This caucus supports and promotes the preservation of college, community and educational radio archives and resources. The content of this page includes information on how to preserve archival materials, potential collaborative partners, where to find large collections of archived materials, grants, digitization vendors and current research.
Laura Schnitker (University of Maryland), Kate Jewell (Fitchburg State University), Jennifer Waits (Radio Survivor)
Click on these links to learn more preservation resources:
Best Practices for Preserving College, Community and Educational Radio History
- Make a preservation plan:
- What do you want to save?
- Where can you find long-term storage?
- How can you make it accessible?
- Where can you get financial support?
- Put your plan in action
- Create an inventory so you know what you have, and capture basic information: title, date, format, description, notable names, topics and events.
- Stabilize storage conditions, and do your best to keep all sensitive media, especially audiovisual items and photos, in relatively cool, climate-controlled conditions. Avoid basements or attics.
- Seek a permanent home for your collection, preferably a place that will commit to preserving them and making them accessible to the public such as universities, libraries or regional archives. If you have materials from a station licensed to a university, then reach out to that institution’s University Archivist.
- Digitize legacy media, even if it’s only a few programs. DIY if you have legacy equipment and know-how. Use an outside vendor if you don’t (see list below). This is the best way to show what you have and demonstrate its value.
- Make the recordings accessible online, if you can. You can host them on a blog or personal website. The AAPB or DPLA (described below) are good potential online repositories for larger volumes of recordings. If you have a program that contains songs under third-party copyright, you can still share a description of it. Look into Fair Use for more information on how to safely share the content.
- Procure funding to support preservation and access through grants (see below), crowdsourcing (such as station alumni groups), or institutional support from your repository. Milestone station anniversaries provide excellent opportunities to raise nostalgia and money, as well as showcase your collection. Collaboration with an institution will highly strengthen any grant proposal.
Online Archival Collections
American Archive of Public Broadcasting This project launched as a collaborative effort between the Library of Congress and WGBH in Boston in order to preserve “most significant public television and radio programs of the past 60 years.” Hundreds of thousands of programs from public media stations all over the U.S. are available for streaming in their online reading room, as well as special collection features highlighting stations, series, subjects and people. They are an excellent potential repository for community and educational radio collections seeking an online host.
Digital Public Library of America The DPLA partners with libraries throughout the country to make digitized content discoverable and accessible. This repository has a good deal of college, community and educational radio materials. Like the AAPB, they are a viable repository for radio collections.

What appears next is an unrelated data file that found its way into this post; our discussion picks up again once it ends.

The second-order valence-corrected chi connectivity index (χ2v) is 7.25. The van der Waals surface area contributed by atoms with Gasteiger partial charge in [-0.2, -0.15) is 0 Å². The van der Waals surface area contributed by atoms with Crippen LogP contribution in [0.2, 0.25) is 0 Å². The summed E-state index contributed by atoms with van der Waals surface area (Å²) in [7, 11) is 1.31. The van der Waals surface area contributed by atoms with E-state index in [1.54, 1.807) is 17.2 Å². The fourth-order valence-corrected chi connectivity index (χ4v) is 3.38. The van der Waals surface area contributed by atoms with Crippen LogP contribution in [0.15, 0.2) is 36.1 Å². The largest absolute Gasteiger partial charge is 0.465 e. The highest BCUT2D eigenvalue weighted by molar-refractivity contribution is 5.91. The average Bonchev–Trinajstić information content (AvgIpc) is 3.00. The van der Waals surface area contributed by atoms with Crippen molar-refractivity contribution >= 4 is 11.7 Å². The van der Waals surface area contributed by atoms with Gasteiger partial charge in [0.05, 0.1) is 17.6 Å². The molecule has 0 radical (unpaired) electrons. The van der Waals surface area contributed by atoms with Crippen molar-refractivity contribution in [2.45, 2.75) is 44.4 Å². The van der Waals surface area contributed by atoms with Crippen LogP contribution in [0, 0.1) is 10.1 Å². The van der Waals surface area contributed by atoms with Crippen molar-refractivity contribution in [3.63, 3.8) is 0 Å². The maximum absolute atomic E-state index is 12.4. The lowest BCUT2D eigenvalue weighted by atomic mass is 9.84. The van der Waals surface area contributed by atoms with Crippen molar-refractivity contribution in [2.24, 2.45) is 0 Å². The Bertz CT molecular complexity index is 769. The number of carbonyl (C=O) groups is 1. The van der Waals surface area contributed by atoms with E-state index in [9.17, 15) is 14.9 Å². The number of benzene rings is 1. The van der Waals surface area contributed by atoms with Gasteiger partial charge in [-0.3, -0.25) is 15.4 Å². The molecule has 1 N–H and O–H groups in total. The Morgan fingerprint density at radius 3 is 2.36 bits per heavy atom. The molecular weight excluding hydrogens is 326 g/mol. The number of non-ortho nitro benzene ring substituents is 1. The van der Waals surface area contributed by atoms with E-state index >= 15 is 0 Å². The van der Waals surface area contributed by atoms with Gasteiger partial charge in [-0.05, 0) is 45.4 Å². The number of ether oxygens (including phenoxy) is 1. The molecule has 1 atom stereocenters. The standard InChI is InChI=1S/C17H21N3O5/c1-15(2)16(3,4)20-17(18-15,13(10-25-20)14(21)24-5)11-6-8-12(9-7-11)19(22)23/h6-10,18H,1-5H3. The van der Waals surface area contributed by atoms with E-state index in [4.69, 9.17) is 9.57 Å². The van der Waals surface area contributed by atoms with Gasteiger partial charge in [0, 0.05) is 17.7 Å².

KRAB Archive Former KRAB staff member and current RPTF member Chuck Reinsch maintains this online archive of digitized materials from beloved former Seattle community radio station KRAB-FM. The content available here includes programs, correspondence, photos, program guides and station ephemera.
National Association of Educational Broadcasters (NAEB) collection This comprehensive online collection of early educational radio content not only documents the history of the NAEB (the forerunner of CPB, NPR and PBS) but brings together two significant NAEB collections: the program archive housed at the University of Maryland, and the paper records stewarded by the University of Wisconsin. The website includes a guide to over 40 subjects covered in the collection, program streams with searchable transcripts, special exhibits and teaching tools.
National Federation of Community Broadcasters (NFCB) records This collection, housed at the University of Maryland, documents the history of the NFCB, a national membership organization of community-oriented, non-commercial radio stations, producers, and broadcasters. The paper collection contains approximately 94 linear feet of administrative documents, NFCB publications, legal documents, correspondence with member stations, member station program guides and catalogs, newsletters, photographs, and papers on the development of community radio. There are over 4,000 reel-to-reel magnetic tapes in the program archive.
NFCB Digital Program archive Over 600 historical programs from the NFCB program archive were digitized through a CLIR Recordings-at-Risk grant (see below), and are available for streaming in UMD’s Digital Collections. Content includes live music performances from all over the world, rallies and speeches by political activists, interviews, and cultural and political programs on a wide variety of subjects.
Pacifica Radio Archives As the oldest listener-supported station in the country, Pacifica radio in Berkeley, CA, provided an important model for all subsequent public broadcasting. Their archives chronicle the work of their five network stations, and programs include documentaries, performances, discussions, debates, drama, poetry readings, commentaries and radio arts. Although work on the archives has ceased, this website contains a multitude of program descriptions and streams. The Council on Library and Information Resources offers modest grants to individuals and organizations that support the preservation of rare and unique audio, audiovisual, and other time-based media of high scholarly value through digital reformatting.